The Future We Want and the Influx Issue By Phrang Roy

As Meghalaya seems to be once again heading towards the well travelled road of confrontation and bandhs, I would like to draw the attention of the readers to some of the creative solutions that some nations and communities have found in the face of daunting, chaotic and even frightening circumstances. It is also important for a small society like ours to be reminded that several societies (e.g. Norse of Iron Age Greenland and the indigenous peoples of deforested Easter Island) collapsed because they failed to comprehend the complex transformation processes of their societies. Unfortunately, the unintended consequences of their well- intentioned initiatives actually wiped them out.

For indigenous communities, story-telling is part of our tradition. Interestingly, modern day management also uses stories to develop scenarios about how the future might unfold for our organizations, our communities and our world. Such stories are about how the external forces of politics, religion, a devastated environment, technology, social and cultural dynamics and economics could interact and thereby produce different challenges and opportunities.

One the most well known examples of planning through stories (scenario planning) were called the Mont Fleur scenarios. They were developed in South Africa in 1991 by a group of concerned South Africans – politicians, business community members, activists and academicians – representing the country’s full ideological spectrum. They held a series of three-day storytelling workshops and discussions at the Mont Fleur conference hall outside Cape Town. These workshops developed 4 different scenarios about what might happen in their country between 1992-2002 when tackling touchy issues like reconciliation versus revenge and redistribution of lands versus the guarantee of minority rights to whites.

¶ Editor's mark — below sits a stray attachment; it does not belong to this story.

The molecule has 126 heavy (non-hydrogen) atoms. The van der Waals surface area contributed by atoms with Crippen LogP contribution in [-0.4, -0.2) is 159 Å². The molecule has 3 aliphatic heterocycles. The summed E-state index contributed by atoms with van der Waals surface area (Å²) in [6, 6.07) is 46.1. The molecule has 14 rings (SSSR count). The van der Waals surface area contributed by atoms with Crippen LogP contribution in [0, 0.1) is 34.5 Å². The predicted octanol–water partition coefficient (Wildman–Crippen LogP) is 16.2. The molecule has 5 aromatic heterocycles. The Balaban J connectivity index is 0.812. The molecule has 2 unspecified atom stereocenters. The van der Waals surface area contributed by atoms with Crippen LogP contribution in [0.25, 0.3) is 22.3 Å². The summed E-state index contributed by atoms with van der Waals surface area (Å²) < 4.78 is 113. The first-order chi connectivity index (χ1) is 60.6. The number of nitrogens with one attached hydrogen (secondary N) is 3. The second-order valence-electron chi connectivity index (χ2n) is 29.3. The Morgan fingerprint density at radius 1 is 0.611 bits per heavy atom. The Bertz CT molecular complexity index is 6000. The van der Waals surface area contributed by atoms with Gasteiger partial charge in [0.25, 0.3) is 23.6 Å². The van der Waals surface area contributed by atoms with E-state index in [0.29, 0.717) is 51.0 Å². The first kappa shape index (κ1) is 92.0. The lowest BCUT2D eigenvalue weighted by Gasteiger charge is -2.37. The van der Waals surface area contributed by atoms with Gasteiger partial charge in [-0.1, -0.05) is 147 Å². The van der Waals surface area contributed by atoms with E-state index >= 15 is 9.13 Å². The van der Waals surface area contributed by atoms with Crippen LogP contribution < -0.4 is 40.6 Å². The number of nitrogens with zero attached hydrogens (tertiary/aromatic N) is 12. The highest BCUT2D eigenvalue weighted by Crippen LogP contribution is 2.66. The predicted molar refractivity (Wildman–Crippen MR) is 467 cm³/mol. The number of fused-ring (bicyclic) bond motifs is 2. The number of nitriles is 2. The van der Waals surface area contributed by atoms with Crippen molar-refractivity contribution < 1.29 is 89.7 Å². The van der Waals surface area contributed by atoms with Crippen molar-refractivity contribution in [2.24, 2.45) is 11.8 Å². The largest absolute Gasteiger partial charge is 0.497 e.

The Mont Fleur group disseminated the 4 scenarios through a large number of local gatherings and formal forums. Many of these meetings were held spontaneously to discuss the 4 scenarios. They refreshingly initiated a nationwide discussion about the possibilities for post-Apartheid South Africa at a time when the political negotiations between the African National Congress (ANC) and the apartheid-era National Party were taking place. These meetings therefore helped both parties and their supporters to think through the implications of their decisions. For example, one of the 4 scenarios was called Ostrich. It postulated a scenario in which a negotiated settlement to the crisis in South Africa could not be achieved and the country continued with a non representative government. Rumour has it that the then white President of South Africa, De Klerk was moved by the dangers highlighted by this scenario. Many believed that the public dialogues initiated by these 4 scenarios played a silent but significant role in paving the way for majority rule in South Africa.